You’ve seen flax and chia seeds being touted as super foods, but which seed packs a bigger nutritive punch?
Let’s get right to it, shall we?
- Date back to at least 3000BC and are native to the Middle East and India
- Famous for its Omega 3 fatty acid content, 50-60% of which is alpha linolenic acid (ALA), especially as it’s one of the highest vegetarian sources of these fatty acids.
- Anti-inflammatory benefits (thanks to Omega 3s)
- Great source of both soluble and insoluble fiber
- Crazy antioxidant power which benefits cardiovascular system and offers protection against heart disease.
- Helps reduce cholesterol levels
- Regulates heartbeat (Omega 3s again)
- Incredible source of lignans,* about 800 times more than other plant foods
- Lignans also help the cardiovascular system by minimizing plaque build up and atherosclerosis
- Naturally gluten-free
*Lignans are a special bunch of phytonutrients (plant nutrients) and phytoestrogens (chemicals in plants that resemble estrogen). They are special because they have a boatload of antioxidants and all of these goodies working together make lignans a particularly effective ally for our health, protecting against various cancers, especially breast, prostate and colon cancers. The key is the synergy so eating fresh ground flax seeds would be most beneficial.
Storage tip: Flax seeds go rancid quickly once ground. It’s best to grind what you need for a few days and keep it in an airtight container in the freezer. It’s worth the work. Take a look at that list again if you need more convincing.
Best uses: Ground flax seed works great topped on your granola or yogurt, baked in breads and muffins and even in your smoothies! Also, flax can be used to replace eggs in recipes. Three tablespoons of water + 1 tablespoon of flax meal is equivalent to one egg.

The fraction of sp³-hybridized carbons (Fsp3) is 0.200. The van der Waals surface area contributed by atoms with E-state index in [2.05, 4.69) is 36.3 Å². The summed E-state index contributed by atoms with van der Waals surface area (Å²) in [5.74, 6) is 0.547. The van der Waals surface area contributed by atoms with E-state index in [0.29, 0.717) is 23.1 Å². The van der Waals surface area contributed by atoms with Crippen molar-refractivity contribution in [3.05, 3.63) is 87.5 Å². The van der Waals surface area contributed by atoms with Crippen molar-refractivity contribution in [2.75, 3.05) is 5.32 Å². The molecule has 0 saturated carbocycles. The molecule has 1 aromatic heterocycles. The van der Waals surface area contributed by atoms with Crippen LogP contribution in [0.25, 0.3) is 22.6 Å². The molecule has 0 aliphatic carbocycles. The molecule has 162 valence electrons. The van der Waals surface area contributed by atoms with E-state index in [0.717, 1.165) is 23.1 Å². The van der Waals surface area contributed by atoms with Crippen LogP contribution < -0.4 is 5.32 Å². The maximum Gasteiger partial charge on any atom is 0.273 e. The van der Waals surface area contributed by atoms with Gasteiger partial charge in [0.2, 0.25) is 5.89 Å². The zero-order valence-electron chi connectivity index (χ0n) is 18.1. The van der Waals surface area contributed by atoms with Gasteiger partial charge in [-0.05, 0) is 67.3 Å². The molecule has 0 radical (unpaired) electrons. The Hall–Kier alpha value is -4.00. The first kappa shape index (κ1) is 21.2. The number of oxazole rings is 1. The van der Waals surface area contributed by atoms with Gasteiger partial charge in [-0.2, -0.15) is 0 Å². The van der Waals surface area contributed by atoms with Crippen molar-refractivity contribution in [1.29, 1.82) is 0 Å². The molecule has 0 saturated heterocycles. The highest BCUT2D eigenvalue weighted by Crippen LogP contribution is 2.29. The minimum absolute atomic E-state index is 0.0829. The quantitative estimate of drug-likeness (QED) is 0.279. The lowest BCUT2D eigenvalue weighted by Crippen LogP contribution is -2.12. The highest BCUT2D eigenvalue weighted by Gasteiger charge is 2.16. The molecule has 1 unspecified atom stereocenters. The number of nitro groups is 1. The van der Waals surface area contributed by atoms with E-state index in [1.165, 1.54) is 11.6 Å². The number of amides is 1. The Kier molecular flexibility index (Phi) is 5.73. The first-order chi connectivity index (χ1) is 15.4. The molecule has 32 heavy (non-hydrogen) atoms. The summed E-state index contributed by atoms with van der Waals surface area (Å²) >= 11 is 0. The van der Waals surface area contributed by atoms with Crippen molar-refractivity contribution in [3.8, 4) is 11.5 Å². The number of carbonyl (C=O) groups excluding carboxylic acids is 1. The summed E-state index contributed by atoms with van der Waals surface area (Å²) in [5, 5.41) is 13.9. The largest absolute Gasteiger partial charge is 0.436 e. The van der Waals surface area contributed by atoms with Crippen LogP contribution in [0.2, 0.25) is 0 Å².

- Most known or remembered because of the “Chia Pet”
- Date back to about 2000BC and is native to Central and South America
- Used by the ancient Mayan, Incan and Aztec civilizations for energy, good nutrition, healing poultices and even as legal tender
- Loaded with antioxidants (ditto above about benefiting cardiovascular system and preventing heart disease)
- Has abundant Omega 3 essential fatty acids and like flax seed, about 60% of lipid profile is ALA. Chia is the other great vegetarian source of Omega 3s.
- Anti-inflammatory benefits (again, thanks to Omega 3s)
- Does wonders for cholesterol levels
- Abundant mineral content such as, calcium, phosphorus, magnesium, and manganese
- Trace mineral content includes iron, iodine, copper, zinc which among other things, enhance immunity and regulate metabolism.
- Rich in Vitamins A, B, E and D
- High in protein
- Great source of soluble fiber
- Blood sugar regulator which is good news for everyone but especially for diabetics
- Naturally gluten-free
Storage tip: Unlike flax seed, chia seeds can be eaten whole and because of their through-the-roof antioxidants, they don’t go rancid as easily or quickly so can be stored for longer periods of time.
Best uses: Chia seeds are used similarly to flax seeds. They are best in smoothies, over yogurt or granola or oatmeal and in baked goods. They are also used as an egg replacer in baked goods. Three tablespoons of ground chia seeds + one tablespoon of water = 1 egg. Chia seeds can also be sprouted and sprouts can be eaten in salads or sandwiches. Lastly, known as ‘runner’s food’, chia seeds make a great gel for long distance runners.
As I started writing this article, I was more in favor of flax seeds. I think it’s mostly habit above all else. I always have a jar of ground flax seeds in my freezer and tablespoons find themselves in our morning smoothies, granola, even pancakes.
But, in researching and comparing these potent little seeds I have to admit that I have been convinced to make the switch. Not that I’m giving up flax seeds forever as the health benefits are pretty incredible, too. I’m just a bit surprised at how much more of a punch chia seeds pack. I’m looking forward to making them a bigger part of my daily diet and once again rolling like the native Incas, Mayans and Aztecs did.
Chia wins this one. How will you incorporate this wonder seed into your diet?